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[JASS] 2d simple jass array?

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Level 3
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Just as the title says is it possible to make a 2d array in the simple jass ?
For the first instance i need it to make a quest array for all the players, and secondly i need it for an item table :) Thanks in advance :)
 
Level 9
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Mar 25, 2005
Messages
252
It is pretty simple. For example, if you want to have a 2d array where one index is a player's id, you can do:
JASS:
function Set2D takes integer playerId, integer secondIndex, <type> value returns nothing
    set udg_myVar[playerId + 16 * secondIndex] = value
endfunction
function Get2D takes integer playerId, integer secondIndex returns <type>
    return udg_myVar[playerId + 16 * secondIndex]
endfunction
Here the 16 comes from the fact that player ids range from 0 to 15 (to my recollection).

If you want to understand why this works, you can stare at the results of the [playerId + 16 * secondIndex] function and see how it doesn't generate overlapping indexes i.e. numbers in the third column occur only once for the given values:
playerIdsecondIndexplayerId + 16 * secondIndex
000
0116
0232
0348
0464
0580
0696
07112
08128
09144
0......
101
1117
1233
1349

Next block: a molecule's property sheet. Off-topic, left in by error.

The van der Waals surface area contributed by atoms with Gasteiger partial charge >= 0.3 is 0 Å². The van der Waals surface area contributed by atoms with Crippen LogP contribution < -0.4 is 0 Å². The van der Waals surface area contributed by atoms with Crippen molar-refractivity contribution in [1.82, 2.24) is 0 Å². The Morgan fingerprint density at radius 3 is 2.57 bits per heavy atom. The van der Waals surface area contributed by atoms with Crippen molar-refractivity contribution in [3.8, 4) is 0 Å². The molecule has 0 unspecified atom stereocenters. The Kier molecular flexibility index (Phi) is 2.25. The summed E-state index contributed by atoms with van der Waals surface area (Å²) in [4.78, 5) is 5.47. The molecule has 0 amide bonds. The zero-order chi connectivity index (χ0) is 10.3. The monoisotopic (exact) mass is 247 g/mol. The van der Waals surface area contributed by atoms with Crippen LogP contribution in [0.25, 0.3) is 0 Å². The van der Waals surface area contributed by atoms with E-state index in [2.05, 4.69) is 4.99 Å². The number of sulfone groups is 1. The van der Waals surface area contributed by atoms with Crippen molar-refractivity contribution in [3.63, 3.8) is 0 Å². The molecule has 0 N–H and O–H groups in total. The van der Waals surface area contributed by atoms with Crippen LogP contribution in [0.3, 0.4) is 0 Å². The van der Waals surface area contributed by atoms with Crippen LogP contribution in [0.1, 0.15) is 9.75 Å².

1465
1581
1697
17113
18129
19145
1......
202
2118
2234
2350
2466
2582
2698
27114
28130
29146
2......
.........
 
Level 16
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Mar 3, 2006
Messages
1,564
It is pretty simple. For example, if you want to have a 2d array where one index is a player's id, you can do:
JASS:
function Set2D takes integer playerId, integer secondIndex, <type> value returns nothing
    set udg_myVar[playerId + 16 * secondIndex] = value
endfunction
function Get2D takes integer playerId, integer secondIndex returns <type>
    return udg_myVar[playerId + 16 * secondIndex]
endfunction
Here the 16 comes from the fact that player ids range from 0 to 15 (to my recollection).

If you want to understand why this works, you can stare at the results of the [playerId + 16 * secondIndex] function and see how it doesn't generate overlapping indexes i.e. numbers in the third column occur only once for the given values:
playerIdsecondIndexplayerId + 16 * secondIndex
000
0116
0232
0348
0464
0580
0696
07112
08128
09144
0......
101
1117